Leptin resistance in obese patients may play a role in increasing B cells, according to PNAS paper.
Researchers at Michigan State University (MSU) are suggesting that leptin may be a cause for compromised immune systems in obese patients. They report that this hormone, which is produced by fat cells, supports white blood cell production in the body.
“The more fat a person has, the more leptin there is in the bloodstream,” explains Pamela Fraker, Ph.D., professor of biochemistry and molecular biology and lead scientist. “In obese people, it seems that the body becomes leptin-resistant. So giving obese people leptin doesn’t help them lose weight.”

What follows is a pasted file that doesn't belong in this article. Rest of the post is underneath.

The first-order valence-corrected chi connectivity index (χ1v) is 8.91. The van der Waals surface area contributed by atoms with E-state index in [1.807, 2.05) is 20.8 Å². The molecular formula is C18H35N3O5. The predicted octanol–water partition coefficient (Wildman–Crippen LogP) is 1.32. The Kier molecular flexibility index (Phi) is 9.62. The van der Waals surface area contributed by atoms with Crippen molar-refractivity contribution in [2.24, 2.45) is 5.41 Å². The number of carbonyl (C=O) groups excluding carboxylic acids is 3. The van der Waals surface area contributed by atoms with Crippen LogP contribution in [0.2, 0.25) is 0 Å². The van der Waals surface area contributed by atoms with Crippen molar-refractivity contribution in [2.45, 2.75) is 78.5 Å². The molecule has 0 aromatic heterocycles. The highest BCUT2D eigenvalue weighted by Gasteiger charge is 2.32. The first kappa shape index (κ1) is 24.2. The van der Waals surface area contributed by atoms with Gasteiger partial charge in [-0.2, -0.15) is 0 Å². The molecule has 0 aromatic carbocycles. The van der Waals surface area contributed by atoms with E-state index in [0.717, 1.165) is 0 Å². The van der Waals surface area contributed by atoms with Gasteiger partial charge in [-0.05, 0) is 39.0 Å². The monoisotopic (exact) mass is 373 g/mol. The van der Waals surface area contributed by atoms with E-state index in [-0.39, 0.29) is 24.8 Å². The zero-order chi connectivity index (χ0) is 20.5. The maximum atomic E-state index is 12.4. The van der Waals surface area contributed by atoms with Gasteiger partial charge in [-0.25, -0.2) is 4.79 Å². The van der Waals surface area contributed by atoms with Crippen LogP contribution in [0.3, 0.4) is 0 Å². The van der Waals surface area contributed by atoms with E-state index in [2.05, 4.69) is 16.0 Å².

The MSU scientists were examining ob/ob mice (genetically programmed to have nonfunctional leptin) and db/db mice (genetically programmed to have nonfunctional leptin receptors), giving them supplemental leptin to study its effects. While causing the mice to eat less, those that were given leptin had double the number of B cells.
“This is a brand new role for leptin,” according to Dr. Fraker. “It appears that most obese people may be somewhat immunosuppressed. This finding shows us that the body’s resistance to leptin plays a role in that too.”
The study was reported in this week’s online edition of the Proceedings of the National Academy of Sciences.